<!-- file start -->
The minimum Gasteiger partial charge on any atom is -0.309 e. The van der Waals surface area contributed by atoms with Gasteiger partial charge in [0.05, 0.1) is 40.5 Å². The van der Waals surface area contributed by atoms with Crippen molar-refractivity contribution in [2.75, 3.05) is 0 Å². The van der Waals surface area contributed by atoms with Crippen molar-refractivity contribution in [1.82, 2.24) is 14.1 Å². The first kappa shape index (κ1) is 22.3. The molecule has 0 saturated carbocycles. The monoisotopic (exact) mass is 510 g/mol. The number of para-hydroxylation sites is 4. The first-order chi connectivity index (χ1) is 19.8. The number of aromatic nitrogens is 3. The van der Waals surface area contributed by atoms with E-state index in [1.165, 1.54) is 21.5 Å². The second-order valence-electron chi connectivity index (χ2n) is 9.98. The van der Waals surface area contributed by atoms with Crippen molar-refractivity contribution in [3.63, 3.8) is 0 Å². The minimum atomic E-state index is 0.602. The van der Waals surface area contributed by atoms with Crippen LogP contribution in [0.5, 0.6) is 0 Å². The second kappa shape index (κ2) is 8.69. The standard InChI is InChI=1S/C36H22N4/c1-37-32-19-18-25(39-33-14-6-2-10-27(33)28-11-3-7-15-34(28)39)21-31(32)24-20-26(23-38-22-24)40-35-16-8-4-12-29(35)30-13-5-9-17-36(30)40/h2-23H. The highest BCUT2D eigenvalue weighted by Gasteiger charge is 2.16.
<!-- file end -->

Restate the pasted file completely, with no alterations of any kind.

The minimum Gasteiger partial charge on any atom is -0.309 e. The van der Waals surface area contributed by atoms with Gasteiger partial charge in [0.05, 0.1) is 40.5 Å². The van der Waals surface area contributed by atoms with Crippen molar-refractivity contribution in [2.75, 3.05) is 0 Å². The van der Waals surface area contributed by atoms with Crippen molar-refractivity contribution in [1.82, 2.24) is 14.1 Å². The first kappa shape index (κ1) is 22.3. The molecule has 0 saturated carbocycles. The monoisotopic (exact) mass is 510 g/mol. The number of para-hydroxylation sites is 4. The first-order chi connectivity index (χ1) is 19.8. The number of aromatic nitrogens is 3. The van der Waals surface area contributed by atoms with E-state index in [1.165, 1.54) is 21.5 Å². The second-order valence-electron chi connectivity index (χ2n) is 9.98. The van der Waals surface area contributed by atoms with Crippen molar-refractivity contribution in [3.63, 3.8) is 0 Å². The minimum atomic E-state index is 0.602. The van der Waals surface area contributed by atoms with Crippen LogP contribution in [0.5, 0.6) is 0 Å². The second kappa shape index (κ2) is 8.69. The standard InChI is InChI=1S/C36H22N4/c1-37-32-19-18-25(39-33-14-6-2-10-27(33)28-11-3-7-15-34(28)39)21-31(32)24-20-26(23-38-22-24)40-35-16-8-4-12-29(35)30-13-5-9-17-36(30)40/h2-23H. The highest BCUT2D eigenvalue weighted by Gasteiger charge is 2.16.